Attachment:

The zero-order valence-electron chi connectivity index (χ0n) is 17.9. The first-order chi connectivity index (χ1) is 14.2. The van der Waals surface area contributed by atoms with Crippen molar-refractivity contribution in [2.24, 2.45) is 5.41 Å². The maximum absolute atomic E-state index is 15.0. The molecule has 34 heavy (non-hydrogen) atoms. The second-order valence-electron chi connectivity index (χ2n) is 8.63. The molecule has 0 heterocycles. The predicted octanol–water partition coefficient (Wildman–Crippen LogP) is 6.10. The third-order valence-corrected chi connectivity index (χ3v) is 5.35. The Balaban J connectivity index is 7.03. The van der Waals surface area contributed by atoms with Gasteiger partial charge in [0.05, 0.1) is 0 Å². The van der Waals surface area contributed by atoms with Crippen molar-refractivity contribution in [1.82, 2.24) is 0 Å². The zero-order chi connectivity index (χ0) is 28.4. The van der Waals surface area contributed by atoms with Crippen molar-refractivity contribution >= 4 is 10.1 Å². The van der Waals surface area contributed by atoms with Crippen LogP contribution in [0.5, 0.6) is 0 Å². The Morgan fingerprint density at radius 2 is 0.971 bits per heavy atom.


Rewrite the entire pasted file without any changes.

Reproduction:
The zero-order valence-electron chi connectivity index (χ0n) is 17.9. The first-order chi connectivity index (χ1) is 14.2. The van der Waals surface area contributed by atoms with Crippen molar-refractivity contribution in [2.24, 2.45) is 5.41 Å². The maximum absolute atomic E-state index is 15.0. The molecule has 34 heavy (non-hydrogen) atoms. The second-order valence-electron chi connectivity index (χ2n) is 8.63. The molecule has 0 heterocycles. The predicted octanol–water partition coefficient (Wildman–Crippen LogP) is 6.10. The third-order valence-corrected chi connectivity index (χ3v) is 5.35. The Balaban J connectivity index is 7.03. The van der Waals surface area contributed by atoms with Gasteiger partial charge in [0.05, 0.1) is 0 Å². The van der Waals surface area contributed by atoms with Crippen molar-refractivity contribution in [1.82, 2.24) is 0 Å². The zero-order chi connectivity index (χ0) is 28.4. The van der Waals surface area contributed by atoms with Crippen molar-refractivity contribution >= 4 is 10.1 Å². The van der Waals surface area contributed by atoms with Crippen LogP contribution in [0.5, 0.6) is 0 Å². The Morgan fingerprint density at radius 2 is 0.971 bits per heavy atom.